Sarah A. Budischak, Dawn O’Neal, Anna E. Jolles and Vanessa O. Ezenwa
Parasites, by definition, steal resources from their hosts, but how infection relates to host fitness is not well understood, particularly in wild populations. We combine experimental deworming and a 4-year study in African buffalo to better quantify fitness costs of infection and examine their underlying mechanisms. For one parasitic worm, Haemonchus, we found significant negative associations with host body condition, which is the primary predictor of buffalo reproduction and survival. Hosts elevated immune responses to resist infection by this blood-sucking worm, known to have serious effects on livestock. Conversely, the other common parasitic worm, Cooperia, is less harmful in livestock, and surprisingly, was positively associated with buffalo body condition, reproduction and survival. Additionally, elevating immune defences had no effect on Cooperia abundance. Thus, tolerating Cooperia infection (i.e. maintaining health despite high parasite loads), seems to be a more successful strategy to minimize the fitness costs of this only mildly-harmful parasite. More broadly, our study highlights that how hosts respond to infection plays a key role in the fitness costs of infection. Our data show that fitness is highest when hosts pick their battles based on how harmful a particular parasite is and how well they can defend against it; mismatches lead to lower condition, reproduction, and survival.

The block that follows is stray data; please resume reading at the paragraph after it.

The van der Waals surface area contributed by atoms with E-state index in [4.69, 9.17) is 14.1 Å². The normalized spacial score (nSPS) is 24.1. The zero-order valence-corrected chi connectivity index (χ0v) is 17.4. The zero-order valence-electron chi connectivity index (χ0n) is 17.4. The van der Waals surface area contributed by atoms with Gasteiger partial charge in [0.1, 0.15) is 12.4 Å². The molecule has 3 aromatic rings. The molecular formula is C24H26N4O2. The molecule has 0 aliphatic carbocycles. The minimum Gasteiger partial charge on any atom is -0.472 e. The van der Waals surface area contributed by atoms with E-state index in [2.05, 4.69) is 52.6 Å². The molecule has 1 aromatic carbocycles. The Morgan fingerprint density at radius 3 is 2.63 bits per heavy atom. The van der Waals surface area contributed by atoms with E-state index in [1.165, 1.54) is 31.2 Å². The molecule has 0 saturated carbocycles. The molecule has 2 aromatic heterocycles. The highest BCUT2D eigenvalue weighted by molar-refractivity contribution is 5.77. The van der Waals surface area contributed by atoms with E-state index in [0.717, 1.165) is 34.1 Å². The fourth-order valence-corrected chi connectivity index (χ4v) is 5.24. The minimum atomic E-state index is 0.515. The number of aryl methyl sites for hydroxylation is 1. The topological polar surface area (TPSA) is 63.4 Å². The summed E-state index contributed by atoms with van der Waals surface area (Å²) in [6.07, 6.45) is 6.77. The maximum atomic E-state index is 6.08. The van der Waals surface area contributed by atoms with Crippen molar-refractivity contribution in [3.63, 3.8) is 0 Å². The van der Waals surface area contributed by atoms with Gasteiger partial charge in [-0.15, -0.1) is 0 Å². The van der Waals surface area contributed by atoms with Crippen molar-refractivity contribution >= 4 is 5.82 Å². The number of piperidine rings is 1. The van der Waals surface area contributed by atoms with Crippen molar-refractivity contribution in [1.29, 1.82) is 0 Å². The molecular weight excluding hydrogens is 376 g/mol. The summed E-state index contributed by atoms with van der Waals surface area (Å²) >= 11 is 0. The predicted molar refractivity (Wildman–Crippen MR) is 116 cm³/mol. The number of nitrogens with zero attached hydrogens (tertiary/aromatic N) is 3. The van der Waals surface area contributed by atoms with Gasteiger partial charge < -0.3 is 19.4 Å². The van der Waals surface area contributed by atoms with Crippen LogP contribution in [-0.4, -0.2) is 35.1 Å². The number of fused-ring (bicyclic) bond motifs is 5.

Image caption: Buffalo with words.